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Getting the best out of mission

Getting the best out of mission

Getting the best out of mission

29 November 2018

The Salvation Army’s Mission Conference is bringing together officers, employees and volunteers from across Australia and some from overseas to explore social service delivery in a faith-based context. Photo: Matt Holliday

By Lauren Martin

Salvation Army officers, employees and volunteers from around the country (and some from overseas) are gathering in Melbourne for the Still Others Mission Conference to explore social service delivery in a faith-based context. 
Cameron Parsell, Associate Professor and Principal Research Fellow at the University of Queensland (pictured below left with The Salvation Army’s Marcus Hutchins), opened the conference with a session on “Valuing the practice of faith-based organisations”, followed by Paul Flatau, the Director of the Centre for Social Impact.Cameron Parsell with The Salvation Army's Marcus Hutchins, who also spoke at the event. Photo: Lauren Martin 

In speaking on social outcomes and impact measurement, evaluating and reporting, Paul told those gathered that “if you want to make a difference, you need to know if you are, or not”. He said that a look at organisations in the not-for-profit sector across Australia showed that just 50 per cent of them are doing a “reasonable amount of evaluation across their outcomes”.
“There is more to be done in that area,” he said and outlined a model for measuring outcomes that involves determining what the program is trying to achieve, how will it be achieved and how to measure the outcomes.

He said organisations needed to change in order to effectively measure outcomes. “No longer can we talk about programs being designed from the top down,” he said. “If you’re spending more time on risk assessment than the outcomes of the people you’re working with, then you’ve got a problem.” 
Breakout small groups between sessions allowed missional practitioners to discuss the teachings within the context of their own environments. 
Workshops after lunch dealt with issues such as partnering with other organisations and how to have an open-handed approach to utilising Salvation Army resources.

John Williams, leader of The Salvation Army’s Soundpoint and Sony Foundation Youth and Community Centre in Queensland, got participants to play the part of either a person needing help, or a service provider offering help.

The roomful of delegates then had 15 minutes to connect the right service provider with the need. Some responses to that activity were: “I felt very frustrated,” and, “It was overwhelming because there were lots of services, but I didn’t know which one was the right one for me.”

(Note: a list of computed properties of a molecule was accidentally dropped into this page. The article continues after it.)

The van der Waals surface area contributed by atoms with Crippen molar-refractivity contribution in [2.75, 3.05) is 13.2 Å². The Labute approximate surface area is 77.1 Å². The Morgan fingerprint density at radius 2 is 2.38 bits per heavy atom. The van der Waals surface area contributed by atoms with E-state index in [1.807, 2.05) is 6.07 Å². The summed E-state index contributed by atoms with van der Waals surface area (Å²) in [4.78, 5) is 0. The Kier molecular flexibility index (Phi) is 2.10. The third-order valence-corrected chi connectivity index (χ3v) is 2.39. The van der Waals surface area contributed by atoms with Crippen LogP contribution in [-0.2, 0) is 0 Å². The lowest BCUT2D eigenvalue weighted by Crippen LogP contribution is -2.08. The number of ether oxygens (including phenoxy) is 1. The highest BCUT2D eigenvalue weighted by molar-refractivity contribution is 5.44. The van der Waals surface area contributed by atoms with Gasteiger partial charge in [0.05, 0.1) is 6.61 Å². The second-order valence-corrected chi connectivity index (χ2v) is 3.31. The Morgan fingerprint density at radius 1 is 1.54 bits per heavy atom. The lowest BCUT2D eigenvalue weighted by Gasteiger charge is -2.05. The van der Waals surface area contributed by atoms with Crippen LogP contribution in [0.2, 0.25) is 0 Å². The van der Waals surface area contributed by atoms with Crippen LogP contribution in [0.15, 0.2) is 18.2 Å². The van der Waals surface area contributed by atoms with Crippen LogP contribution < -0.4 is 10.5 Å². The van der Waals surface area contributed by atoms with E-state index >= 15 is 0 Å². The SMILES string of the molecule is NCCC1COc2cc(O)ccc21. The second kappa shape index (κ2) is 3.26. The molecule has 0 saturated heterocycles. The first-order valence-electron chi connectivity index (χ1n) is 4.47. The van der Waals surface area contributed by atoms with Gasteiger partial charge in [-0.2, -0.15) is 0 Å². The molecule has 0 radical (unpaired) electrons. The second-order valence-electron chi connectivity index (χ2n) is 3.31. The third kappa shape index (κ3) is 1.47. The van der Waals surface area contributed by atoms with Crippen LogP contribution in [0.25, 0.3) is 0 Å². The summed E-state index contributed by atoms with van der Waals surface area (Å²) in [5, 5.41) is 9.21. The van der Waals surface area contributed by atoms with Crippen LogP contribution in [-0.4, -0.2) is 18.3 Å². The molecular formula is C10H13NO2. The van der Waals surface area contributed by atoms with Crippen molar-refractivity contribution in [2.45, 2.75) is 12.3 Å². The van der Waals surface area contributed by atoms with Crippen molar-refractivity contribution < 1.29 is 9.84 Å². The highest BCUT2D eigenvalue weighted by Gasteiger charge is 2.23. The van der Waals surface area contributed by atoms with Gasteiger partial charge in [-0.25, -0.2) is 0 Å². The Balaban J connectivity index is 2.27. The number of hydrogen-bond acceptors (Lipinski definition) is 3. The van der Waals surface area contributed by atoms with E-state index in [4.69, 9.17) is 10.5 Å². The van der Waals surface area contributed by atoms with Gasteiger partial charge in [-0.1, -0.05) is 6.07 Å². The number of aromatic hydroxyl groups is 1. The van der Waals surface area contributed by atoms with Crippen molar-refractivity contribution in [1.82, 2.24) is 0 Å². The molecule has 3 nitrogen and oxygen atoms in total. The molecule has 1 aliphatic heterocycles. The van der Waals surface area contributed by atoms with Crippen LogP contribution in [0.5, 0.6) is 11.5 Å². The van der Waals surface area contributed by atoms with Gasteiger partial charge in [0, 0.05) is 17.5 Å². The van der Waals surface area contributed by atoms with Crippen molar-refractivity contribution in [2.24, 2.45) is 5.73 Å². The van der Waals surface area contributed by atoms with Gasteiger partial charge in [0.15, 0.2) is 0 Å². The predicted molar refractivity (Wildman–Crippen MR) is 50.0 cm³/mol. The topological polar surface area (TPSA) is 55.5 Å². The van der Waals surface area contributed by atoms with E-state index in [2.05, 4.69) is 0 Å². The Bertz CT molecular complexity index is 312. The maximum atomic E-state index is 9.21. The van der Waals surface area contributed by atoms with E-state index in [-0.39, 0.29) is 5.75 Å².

Discussions around partnering with other organisations and Salvation Army mission expressions followed, with candid reflection on the benefits that flow from partnering, as well as the frustrations around how to do that in an effective way. 
The final session focused on Local Mission Delivery, with Local Mission Delivery Model Coordinator, Rod Yule, explaining the role of the Area Leadership Teams. “Local Mission Delivery is the intentional collaboration in holistic mission,” he said. “We can no longer work in silos; we are stronger together.” 
A panel of Area Officers and a Doorways manager (pictured right) spoke about their learnings over the past year in the introduction of the Area Leadership Team model. “I think we have to be careful we don’t have an expectation that everyone will work together really well all the time,” said Major Michael Wright, Area Officer, Metro-West Victoria Division.

“Ideally, for me, down the track there’ll be this other sub-group of leadership teams in a very local area, perhaps in a shire council area where any Salvo expressions will meet together, without being told what to do, they’ll do it because they want to do it and they’ll do it because they can see a need in their area.”
For Trevor Paul, manager of The Salvation Army’s Broken Hill Adults and Families Accommodation and Housing Support Service in western NSW, the Mission Conference has been a wonderful way to meet other Salvation Army personnel in person. “It’s been very informative and great to get together with a fantastic mix of people from Australia-wide to talk about the changes that are happening.”
His colleague Sharryn Matthews said the teaching and discussion had been really encouraging: “What struck me was how big The Salvation Army is, when you see everybody from all around the country in one place ... it really gives you a broad perspective of what we do.”

Read participants reflections on the Mission Conference.


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